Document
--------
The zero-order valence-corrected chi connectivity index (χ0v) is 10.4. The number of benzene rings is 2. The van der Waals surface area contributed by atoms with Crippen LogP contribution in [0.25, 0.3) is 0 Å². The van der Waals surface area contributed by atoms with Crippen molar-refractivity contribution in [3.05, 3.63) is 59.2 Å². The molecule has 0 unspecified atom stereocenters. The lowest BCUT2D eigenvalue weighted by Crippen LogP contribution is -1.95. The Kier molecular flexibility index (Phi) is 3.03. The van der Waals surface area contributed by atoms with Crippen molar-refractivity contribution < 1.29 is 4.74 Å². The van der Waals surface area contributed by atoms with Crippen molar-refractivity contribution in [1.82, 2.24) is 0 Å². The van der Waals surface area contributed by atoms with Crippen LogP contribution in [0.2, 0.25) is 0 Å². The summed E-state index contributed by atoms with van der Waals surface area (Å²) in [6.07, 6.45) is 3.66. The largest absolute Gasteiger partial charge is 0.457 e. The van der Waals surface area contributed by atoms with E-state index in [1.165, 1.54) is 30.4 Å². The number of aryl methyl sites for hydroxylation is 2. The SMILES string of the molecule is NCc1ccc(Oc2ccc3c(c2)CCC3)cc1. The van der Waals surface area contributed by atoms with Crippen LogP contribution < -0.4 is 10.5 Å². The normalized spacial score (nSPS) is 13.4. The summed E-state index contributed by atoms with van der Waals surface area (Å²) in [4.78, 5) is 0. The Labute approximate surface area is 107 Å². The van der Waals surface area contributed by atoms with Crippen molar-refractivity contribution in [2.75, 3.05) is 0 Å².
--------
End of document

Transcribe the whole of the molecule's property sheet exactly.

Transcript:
The zero-order valence-corrected chi connectivity index (χ0v) is 10.4. The number of benzene rings is 2. The van der Waals surface area contributed by atoms with Crippen LogP contribution in [0.25, 0.3) is 0 Å². The van der Waals surface area contributed by atoms with Crippen molar-refractivity contribution in [3.05, 3.63) is 59.2 Å². The molecule has 0 unspecified atom stereocenters. The lowest BCUT2D eigenvalue weighted by Crippen LogP contribution is -1.95. The Kier molecular flexibility index (Phi) is 3.03. The van der Waals surface area contributed by atoms with Crippen molar-refractivity contribution < 1.29 is 4.74 Å². The van der Waals surface area contributed by atoms with Crippen molar-refractivity contribution in [1.82, 2.24) is 0 Å². The van der Waals surface area contributed by atoms with Crippen LogP contribution in [0.2, 0.25) is 0 Å². The summed E-state index contributed by atoms with van der Waals surface area (Å²) in [6.07, 6.45) is 3.66. The largest absolute Gasteiger partial charge is 0.457 e. The van der Waals surface area contributed by atoms with E-state index in [1.165, 1.54) is 30.4 Å². The number of aryl methyl sites for hydroxylation is 2. The SMILES string of the molecule is NCc1ccc(Oc2ccc3c(c2)CCC3)cc1. The van der Waals surface area contributed by atoms with Crippen LogP contribution < -0.4 is 10.5 Å². The normalized spacial score (nSPS) is 13.4. The summed E-state index contributed by atoms with van der Waals surface area (Å²) in [4.78, 5) is 0. The Labute approximate surface area is 107 Å². The van der Waals surface area contributed by atoms with Crippen molar-refractivity contribution in [2.75, 3.05) is 0 Å².